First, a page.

The Lake District’s beautiful countryside inspired Beatrix Potter to write her famous series of books. Tales of Peter Rabit...
Once heralded the ‘Naples of England’, Weymouth is a bustling seaside resort during peak summer months, with some fine sand and pebble beaches, which are ideal for families on a cottage holiday. The busy harbour buzzes with a dizzying number of eye-catching yachts, cruisers and pleasure boats, powerboats, lifeboats, cross-channel ferries and Naval vessels. The town has a lovely sweep of seafront lined with Georgian houses, plus Tudor cottages are to be uncovered tucked away in the narrow back streets behind the bright seafront, and there is wide range of restaurants, cafes, pubs and ice cream parlours to cater for the hungry tourists who flood in during the holiday season. The beaches are well maintained and supervised in season, and offer all manner of beach and water sport activities, from the hire of beach huts and pedaloes to the more traditional seaside fare of donkey rides, Punch and Judy shows and many other forms of children’s entertainment.
The town enjoys an enviable location, between the designated World Heritage sites of Purbeck and the West Dorset Heritage coast, whilst the Isle of Portland with its famous castle, built by Henry VIII to ward off invaders from the Europe, is just off the shore of Weymouth. Ever popular with visitors, Portland is somewhat precariously linked to the mainland by the 18-mile spit of Chesil Beach. This area is a vast, steep shingle beach and the Chesil Beach Centre near Portland is a must for visitors. Glass-bottomed boat trips offer a closer look at the unique marine life and geology of this area, whilst the interactive displays at the centre are both fun and educational. Abbotsbury Swannery and Gardens is another nearby tourist attraction, famous for its vast collection of swans best seen in action during the amazing twice-daily mass feeding sessions. Also in Abbotsbury is the award-winning Subtropical Gardens and younger children will be enthralled at the Farm Centre with its goat racing and animal feeding sessions. The wider Weymouth area is a magnet for bird lovers, with a number of RSPB sites in the locality, thanks to conditions attracting varied species of wading and nesting birds.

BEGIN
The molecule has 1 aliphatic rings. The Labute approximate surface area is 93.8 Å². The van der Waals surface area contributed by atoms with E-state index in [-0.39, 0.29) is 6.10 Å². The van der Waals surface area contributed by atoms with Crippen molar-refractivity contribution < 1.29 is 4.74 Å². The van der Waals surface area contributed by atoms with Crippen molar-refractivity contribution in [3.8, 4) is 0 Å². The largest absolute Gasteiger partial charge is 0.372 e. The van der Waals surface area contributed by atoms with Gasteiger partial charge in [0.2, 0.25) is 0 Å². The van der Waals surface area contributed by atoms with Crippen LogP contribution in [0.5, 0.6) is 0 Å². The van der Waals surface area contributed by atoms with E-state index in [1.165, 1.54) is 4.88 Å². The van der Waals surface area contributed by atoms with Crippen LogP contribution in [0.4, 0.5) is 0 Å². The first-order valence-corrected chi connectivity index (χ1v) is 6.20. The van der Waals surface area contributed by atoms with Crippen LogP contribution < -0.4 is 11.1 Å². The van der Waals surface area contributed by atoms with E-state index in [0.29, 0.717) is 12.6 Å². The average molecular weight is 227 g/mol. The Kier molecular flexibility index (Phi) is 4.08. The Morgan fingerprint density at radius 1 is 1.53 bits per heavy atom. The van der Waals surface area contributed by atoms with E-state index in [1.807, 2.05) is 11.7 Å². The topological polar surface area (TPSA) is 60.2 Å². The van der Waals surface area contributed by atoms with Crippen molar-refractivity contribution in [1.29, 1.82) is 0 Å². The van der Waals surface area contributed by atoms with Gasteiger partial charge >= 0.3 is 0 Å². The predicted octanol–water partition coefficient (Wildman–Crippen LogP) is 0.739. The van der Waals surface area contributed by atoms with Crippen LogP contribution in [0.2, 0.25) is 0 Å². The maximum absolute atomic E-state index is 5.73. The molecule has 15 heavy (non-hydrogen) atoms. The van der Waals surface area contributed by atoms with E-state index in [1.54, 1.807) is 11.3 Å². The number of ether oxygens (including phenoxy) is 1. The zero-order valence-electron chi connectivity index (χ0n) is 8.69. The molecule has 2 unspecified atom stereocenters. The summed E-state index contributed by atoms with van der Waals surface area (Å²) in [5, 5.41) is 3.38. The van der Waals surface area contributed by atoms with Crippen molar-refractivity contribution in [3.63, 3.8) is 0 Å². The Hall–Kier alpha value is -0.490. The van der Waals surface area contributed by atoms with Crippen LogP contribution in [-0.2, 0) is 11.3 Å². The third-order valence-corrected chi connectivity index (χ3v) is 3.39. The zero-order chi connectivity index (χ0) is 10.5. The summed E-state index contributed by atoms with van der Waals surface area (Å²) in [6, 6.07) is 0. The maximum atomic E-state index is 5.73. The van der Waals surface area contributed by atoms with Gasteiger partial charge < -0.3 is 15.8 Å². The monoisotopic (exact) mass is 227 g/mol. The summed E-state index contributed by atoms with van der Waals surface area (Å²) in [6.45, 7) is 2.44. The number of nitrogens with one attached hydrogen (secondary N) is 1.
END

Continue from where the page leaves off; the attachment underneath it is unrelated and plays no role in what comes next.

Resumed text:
Also on the edge of town, Nothe Fort and Gardens make for a popular day out. Walk the ramparts at the fort, with guns at the ready, and take in the stunning views over the Dorset coastline. Back in town, a very popular family day out can be enjoyed at Lodmoor Country Park, a large green space overlooking Weymouth Bay. One of a number of attractions within the park is the Weymouth Sealife Park and Marine Sanctuary. Here all the family can enjoy the Seal, Penguin, Turtle and Otter Sanctuaries, the Shark Lagoon, as well as some of the more unusual exhibits featured, such as the National Seahorse Research and Breeding Centre, which puts on public display work which has long been carried out behind the scenes at the centre. Children will also love the outdoor waterslides and pools at the Splash Lagoon, as well as a virtual trip through one of the world’s great tropical rainforests in the Amazone. Visitors to Lodmoor will also find a leisure ranch, RSPB-run nature reserve, miniature railway, skate park and a mini golf, as well as pleasant open spaces for picnics and general recreation.
Weymouth’s harbour area is the hub of family entertainment in the town. The twin attraction of Deep Sea Adventure, and children’s fun play zone, Sharky’s, are located here. Close by, Brewer’s Quay is a shopper’s paradise. Victorian buildings complete with cobbled streets and a maze of narrow alleys reveal a host of arts, crafts and independent shops and places to eat. It also houses the hands-on fun of the Discovery Science Centre. Brewery Days charts the brewing heritage of the area, whilst the Timewalk gives an insight into the town’s history and the Weymouth Museum is well worth a visit.
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